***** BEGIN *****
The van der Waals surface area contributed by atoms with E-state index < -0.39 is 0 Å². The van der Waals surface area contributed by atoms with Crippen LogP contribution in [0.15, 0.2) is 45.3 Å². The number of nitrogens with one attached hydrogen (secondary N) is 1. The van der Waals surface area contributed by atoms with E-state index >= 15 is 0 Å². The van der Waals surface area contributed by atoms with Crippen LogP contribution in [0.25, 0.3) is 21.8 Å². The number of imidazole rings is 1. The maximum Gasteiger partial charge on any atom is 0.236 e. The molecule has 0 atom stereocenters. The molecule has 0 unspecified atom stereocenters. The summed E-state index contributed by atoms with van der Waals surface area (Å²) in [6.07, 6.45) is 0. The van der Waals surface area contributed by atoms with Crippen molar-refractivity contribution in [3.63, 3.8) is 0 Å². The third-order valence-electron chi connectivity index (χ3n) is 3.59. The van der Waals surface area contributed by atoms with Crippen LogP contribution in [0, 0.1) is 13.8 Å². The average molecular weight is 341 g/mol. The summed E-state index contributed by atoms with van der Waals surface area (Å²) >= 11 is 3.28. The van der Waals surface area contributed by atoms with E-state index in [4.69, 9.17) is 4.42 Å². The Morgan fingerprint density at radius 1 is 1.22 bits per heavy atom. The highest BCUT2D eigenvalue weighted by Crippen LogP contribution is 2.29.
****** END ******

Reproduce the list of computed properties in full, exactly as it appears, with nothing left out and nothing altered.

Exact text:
The van der Waals surface area contributed by atoms with E-state index < -0.39 is 0 Å². The van der Waals surface area contributed by atoms with Crippen LogP contribution in [0.15, 0.2) is 45.3 Å². The number of nitrogens with one attached hydrogen (secondary N) is 1. The van der Waals surface area contributed by atoms with E-state index >= 15 is 0 Å². The van der Waals surface area contributed by atoms with Crippen LogP contribution in [0.25, 0.3) is 21.8 Å². The number of imidazole rings is 1. The maximum Gasteiger partial charge on any atom is 0.236 e. The molecule has 0 atom stereocenters. The molecule has 0 unspecified atom stereocenters. The summed E-state index contributed by atoms with van der Waals surface area (Å²) in [6.07, 6.45) is 0. The van der Waals surface area contributed by atoms with Crippen molar-refractivity contribution in [3.63, 3.8) is 0 Å². The third-order valence-electron chi connectivity index (χ3n) is 3.59. The van der Waals surface area contributed by atoms with Crippen LogP contribution in [0, 0.1) is 13.8 Å². The average molecular weight is 341 g/mol. The summed E-state index contributed by atoms with van der Waals surface area (Å²) >= 11 is 3.28. The van der Waals surface area contributed by atoms with E-state index in [4.69, 9.17) is 4.42 Å². The Morgan fingerprint density at radius 1 is 1.22 bits per heavy atom. The highest BCUT2D eigenvalue weighted by Crippen LogP contribution is 2.29.